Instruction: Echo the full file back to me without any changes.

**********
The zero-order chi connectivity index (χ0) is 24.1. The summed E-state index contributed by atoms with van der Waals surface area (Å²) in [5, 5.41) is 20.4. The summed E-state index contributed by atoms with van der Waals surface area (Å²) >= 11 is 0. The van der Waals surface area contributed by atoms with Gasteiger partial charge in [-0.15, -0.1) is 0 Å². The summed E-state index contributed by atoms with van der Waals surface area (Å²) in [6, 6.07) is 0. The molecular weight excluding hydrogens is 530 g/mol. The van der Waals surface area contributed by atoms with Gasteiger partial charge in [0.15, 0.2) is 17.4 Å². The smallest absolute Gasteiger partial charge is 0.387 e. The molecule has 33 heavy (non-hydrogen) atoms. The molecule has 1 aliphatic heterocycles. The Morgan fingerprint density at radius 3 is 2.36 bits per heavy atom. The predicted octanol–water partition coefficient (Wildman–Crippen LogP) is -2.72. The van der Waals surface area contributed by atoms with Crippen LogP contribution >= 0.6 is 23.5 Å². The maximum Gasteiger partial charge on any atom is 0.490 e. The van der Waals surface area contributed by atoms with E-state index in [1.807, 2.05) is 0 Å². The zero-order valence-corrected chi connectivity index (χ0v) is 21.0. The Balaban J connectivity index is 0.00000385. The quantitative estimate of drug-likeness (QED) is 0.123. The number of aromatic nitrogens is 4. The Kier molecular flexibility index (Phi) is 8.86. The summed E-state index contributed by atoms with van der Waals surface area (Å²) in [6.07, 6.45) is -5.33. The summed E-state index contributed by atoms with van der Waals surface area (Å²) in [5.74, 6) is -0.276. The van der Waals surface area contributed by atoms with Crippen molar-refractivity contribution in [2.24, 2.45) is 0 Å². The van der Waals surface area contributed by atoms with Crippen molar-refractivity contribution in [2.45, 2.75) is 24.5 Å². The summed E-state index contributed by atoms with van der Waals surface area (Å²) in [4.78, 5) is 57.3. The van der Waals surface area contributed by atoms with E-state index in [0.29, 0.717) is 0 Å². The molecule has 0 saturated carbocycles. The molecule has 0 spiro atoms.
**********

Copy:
The zero-order chi connectivity index (χ0) is 24.1. The summed E-state index contributed by atoms with van der Waals surface area (Å²) in [5, 5.41) is 20.4. The summed E-state index contributed by atoms with van der Waals surface area (Å²) >= 11 is 0. The van der Waals surface area contributed by atoms with Gasteiger partial charge in [-0.15, -0.1) is 0 Å². The summed E-state index contributed by atoms with van der Waals surface area (Å²) in [6, 6.07) is 0. The molecular weight excluding hydrogens is 530 g/mol. The van der Waals surface area contributed by atoms with Gasteiger partial charge in [0.15, 0.2) is 17.4 Å². The smallest absolute Gasteiger partial charge is 0.387 e. The molecule has 33 heavy (non-hydrogen) atoms. The molecule has 1 aliphatic heterocycles. The Morgan fingerprint density at radius 3 is 2.36 bits per heavy atom. The predicted octanol–water partition coefficient (Wildman–Crippen LogP) is -2.72. The van der Waals surface area contributed by atoms with Crippen LogP contribution >= 0.6 is 23.5 Å². The maximum Gasteiger partial charge on any atom is 0.490 e. The van der Waals surface area contributed by atoms with E-state index in [1.807, 2.05) is 0 Å². The zero-order valence-corrected chi connectivity index (χ0v) is 21.0. The Balaban J connectivity index is 0.00000385. The quantitative estimate of drug-likeness (QED) is 0.123. The number of aromatic nitrogens is 4. The Kier molecular flexibility index (Phi) is 8.86. The summed E-state index contributed by atoms with van der Waals surface area (Å²) in [6.07, 6.45) is -5.33. The summed E-state index contributed by atoms with van der Waals surface area (Å²) in [5.74, 6) is -0.276. The van der Waals surface area contributed by atoms with Crippen molar-refractivity contribution in [2.24, 2.45) is 0 Å². The van der Waals surface area contributed by atoms with Crippen molar-refractivity contribution in [2.45, 2.75) is 24.5 Å². The summed E-state index contributed by atoms with van der Waals surface area (Å²) in [4.78, 5) is 57.3. The van der Waals surface area contributed by atoms with E-state index in [0.29, 0.717) is 0 Å². The molecule has 0 saturated carbocycles. The molecule has 0 spiro atoms.